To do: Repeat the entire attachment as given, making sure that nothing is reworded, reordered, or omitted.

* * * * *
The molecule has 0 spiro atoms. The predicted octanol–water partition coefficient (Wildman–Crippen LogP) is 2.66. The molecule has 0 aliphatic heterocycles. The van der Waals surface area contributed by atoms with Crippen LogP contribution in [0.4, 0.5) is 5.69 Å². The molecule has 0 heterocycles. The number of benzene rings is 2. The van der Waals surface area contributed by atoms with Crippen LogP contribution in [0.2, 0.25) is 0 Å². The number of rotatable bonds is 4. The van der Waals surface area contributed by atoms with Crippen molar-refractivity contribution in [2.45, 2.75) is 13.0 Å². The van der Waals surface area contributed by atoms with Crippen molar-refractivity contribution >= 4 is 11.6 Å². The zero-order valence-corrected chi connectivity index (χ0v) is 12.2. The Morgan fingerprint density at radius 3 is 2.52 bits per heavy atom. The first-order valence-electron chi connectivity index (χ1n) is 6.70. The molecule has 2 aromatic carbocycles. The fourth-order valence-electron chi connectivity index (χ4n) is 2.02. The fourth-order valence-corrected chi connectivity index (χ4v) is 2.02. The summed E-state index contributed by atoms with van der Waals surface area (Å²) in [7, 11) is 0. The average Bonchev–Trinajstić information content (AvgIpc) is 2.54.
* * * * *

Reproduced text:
The molecule has 0 spiro atoms. The predicted octanol–water partition coefficient (Wildman–Crippen LogP) is 2.66. The molecule has 0 aliphatic heterocycles. The van der Waals surface area contributed by atoms with Crippen LogP contribution in [0.4, 0.5) is 5.69 Å². The molecule has 0 heterocycles. The number of benzene rings is 2. The van der Waals surface area contributed by atoms with Crippen LogP contribution in [0.2, 0.25) is 0 Å². The number of rotatable bonds is 4. The van der Waals surface area contributed by atoms with Crippen molar-refractivity contribution in [2.45, 2.75) is 13.0 Å². The van der Waals surface area contributed by atoms with Crippen molar-refractivity contribution >= 4 is 11.6 Å². The zero-order valence-corrected chi connectivity index (χ0v) is 12.2. The Morgan fingerprint density at radius 3 is 2.52 bits per heavy atom. The first-order valence-electron chi connectivity index (χ1n) is 6.70. The molecule has 2 aromatic carbocycles. The fourth-order valence-electron chi connectivity index (χ4n) is 2.02. The fourth-order valence-corrected chi connectivity index (χ4v) is 2.02. The summed E-state index contributed by atoms with van der Waals surface area (Å²) in [7, 11) is 0. The average Bonchev–Trinajstić information content (AvgIpc) is 2.54.